But the divine Diogenes from Apollonia declared that air is the essence of things, and the warmer the air the more perfect the beings it makes


Interesting.
Thank you for citing.

I wonder if the last é is grammatically correct in this sentence.
I'd think -de in fearrde is referring back to dá theocht é, so no further reference point is needed:
Dá theócht é is feárrde gach a mbeathaíonn sé (é?).
It would be a doubled reference.

In a "normal" -de sentence (without dá theocht) -de is usually referring forward:
Is fearrde thú Guinness.
Ní troimide an loch an lacha.
So, if I'd use our sentence without the dá part, é would be permitted:
Is fearrde gach a mbeathaíonn sé é.


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PostPosted: Sun 03 Dec 2023 1:38 pm 
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Quote:
I wonder if the last é is grammatically correct in this sentence.

People do include it in speech whenever I've heard it.

My intuitive grasp would be that in:
Dá theócht é is feárrde gach a mbeathaíonn sé é

The sentence would translate as:
"As it is warmer, so the better all that it rears"

I don't know the full history of the "fearrde" form, but speakers today consider it a form of "maith" as such. "All the better" or "so the better". Hence they wouldn't see the -de as referring to "Dá theocht é", rather they would see "is feárrde gach a mbeathaíonn sé é" as a copular clause needing the "é". Basically they see it as your last sentence with the "Dá" clause introducing it.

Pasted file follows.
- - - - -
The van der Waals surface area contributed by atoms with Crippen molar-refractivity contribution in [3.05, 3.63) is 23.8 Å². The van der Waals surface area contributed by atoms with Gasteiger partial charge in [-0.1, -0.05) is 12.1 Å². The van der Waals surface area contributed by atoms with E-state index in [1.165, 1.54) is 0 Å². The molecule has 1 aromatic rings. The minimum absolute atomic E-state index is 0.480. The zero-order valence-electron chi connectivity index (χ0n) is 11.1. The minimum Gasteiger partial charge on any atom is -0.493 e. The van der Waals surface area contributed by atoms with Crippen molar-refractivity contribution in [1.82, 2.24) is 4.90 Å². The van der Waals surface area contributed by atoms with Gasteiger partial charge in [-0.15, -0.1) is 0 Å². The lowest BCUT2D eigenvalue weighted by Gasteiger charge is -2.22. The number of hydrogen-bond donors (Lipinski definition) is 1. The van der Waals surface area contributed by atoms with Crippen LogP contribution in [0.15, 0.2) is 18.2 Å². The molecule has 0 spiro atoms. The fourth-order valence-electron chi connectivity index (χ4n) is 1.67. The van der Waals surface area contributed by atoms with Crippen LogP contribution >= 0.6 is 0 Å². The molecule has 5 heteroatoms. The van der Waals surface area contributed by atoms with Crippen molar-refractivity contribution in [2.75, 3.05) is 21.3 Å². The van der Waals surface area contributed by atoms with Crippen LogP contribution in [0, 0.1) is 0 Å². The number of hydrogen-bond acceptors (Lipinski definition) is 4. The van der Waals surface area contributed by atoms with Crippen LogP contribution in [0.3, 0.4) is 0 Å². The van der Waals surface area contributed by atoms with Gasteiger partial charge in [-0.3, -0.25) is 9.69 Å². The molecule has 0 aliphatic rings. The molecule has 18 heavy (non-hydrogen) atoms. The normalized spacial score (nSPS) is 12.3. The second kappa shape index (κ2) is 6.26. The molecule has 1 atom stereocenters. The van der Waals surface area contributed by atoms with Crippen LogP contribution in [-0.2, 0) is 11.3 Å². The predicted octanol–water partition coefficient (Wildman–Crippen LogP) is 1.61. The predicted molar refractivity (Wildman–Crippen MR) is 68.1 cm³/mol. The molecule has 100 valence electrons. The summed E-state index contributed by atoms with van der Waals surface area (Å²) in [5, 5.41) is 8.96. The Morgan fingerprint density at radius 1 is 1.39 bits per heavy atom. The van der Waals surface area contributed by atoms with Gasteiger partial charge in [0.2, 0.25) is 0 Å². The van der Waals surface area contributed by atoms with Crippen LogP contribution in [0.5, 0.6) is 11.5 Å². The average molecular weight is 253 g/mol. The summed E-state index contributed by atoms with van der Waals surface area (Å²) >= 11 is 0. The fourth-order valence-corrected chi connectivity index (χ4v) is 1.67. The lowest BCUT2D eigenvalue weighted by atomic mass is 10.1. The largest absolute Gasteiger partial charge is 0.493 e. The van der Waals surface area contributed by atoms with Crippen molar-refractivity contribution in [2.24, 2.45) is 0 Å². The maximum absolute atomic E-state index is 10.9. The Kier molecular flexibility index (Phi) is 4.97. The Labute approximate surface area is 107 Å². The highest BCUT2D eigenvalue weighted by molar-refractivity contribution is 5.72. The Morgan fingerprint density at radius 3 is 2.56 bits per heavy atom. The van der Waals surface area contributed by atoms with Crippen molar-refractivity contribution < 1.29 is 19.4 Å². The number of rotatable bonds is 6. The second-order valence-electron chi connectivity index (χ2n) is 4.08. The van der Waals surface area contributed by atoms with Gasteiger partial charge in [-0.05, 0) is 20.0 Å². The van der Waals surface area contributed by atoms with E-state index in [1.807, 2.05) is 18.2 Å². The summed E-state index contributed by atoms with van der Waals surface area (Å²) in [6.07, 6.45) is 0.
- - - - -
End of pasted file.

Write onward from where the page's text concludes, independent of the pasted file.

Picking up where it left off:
_________________
The dialect I use is Cork Irish.
Ar sgáth a chéile a mhairid na daoine, lag agus láidir, uasal is íseal


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PostPosted: Sun 03 Dec 2023 2:24 pm 
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I see the normal syntax as:
is feárrde mise é - I am the better for it
The é refers back to dá theócht é
I get what you mean that dá theócht é is already referred back to by -de, but this is the standard syntactical pattern


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PostPosted: Sun 03 Dec 2023 6:41 pm 
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This is from Father Peter's Lúcián:
Quote:
Ní fearrde thusa cainnt de'n tsórd san do labhairt, agus ní fearrde mise éisteacht leis an gcainnt

You are not any better off for saying things like that and I am not any better off for listening to it.

I think the [cainnt den tsórd san do labhairt] slot is basically out of construction (using O'Nolan's phrase for a phrase not properly linked to the rest of the sentence). I think you could imagine a "with respect to" or even an "agus" in there:

Ní fearrde thusa [AGUS] cainnt de'n tsórd san do labhairt, agus ní fearrde mise [AGUS] éisteacht leis an gcainnt

You are not [better off for it] [on account of] saying such a thing.

É then fills the slot when you remove the out of construction phrase.

It is actually similar to the way in which you have to have é in "ní féidir é". This is Father Peter's explanation from Notes on Irish Words and Phrases:
Quote:

Líon na málaí chómh lán agus is féidir é (Sg. I. 96).
This final "é" is quite common in Irish where there seems to be nothing to represent it in English.
"Osgail an doras" — "Ní fhéadfinn é."
The omission of the "é" in such a sentence would destroy the sense. The "é" represents the thing which the speaker says he cannot do. He must either say "ní fhéadfinn an dorus a dh'osgailt," or "ní fhéadfinn é."
Bhí 'fhios acu é.
The full expression (in the passage in question) would be: Bhí a fhios acu an namhaid a bheith ar a dtí. The possessive pronoun a before fhios represents the thing which the speaker says he cannot do. Then for the sake of brevity that whole phrase is represented by the pronoun é at the end of the sentence.


I don't know if there are dialectal differences in the use of the final é - that is another can of worms...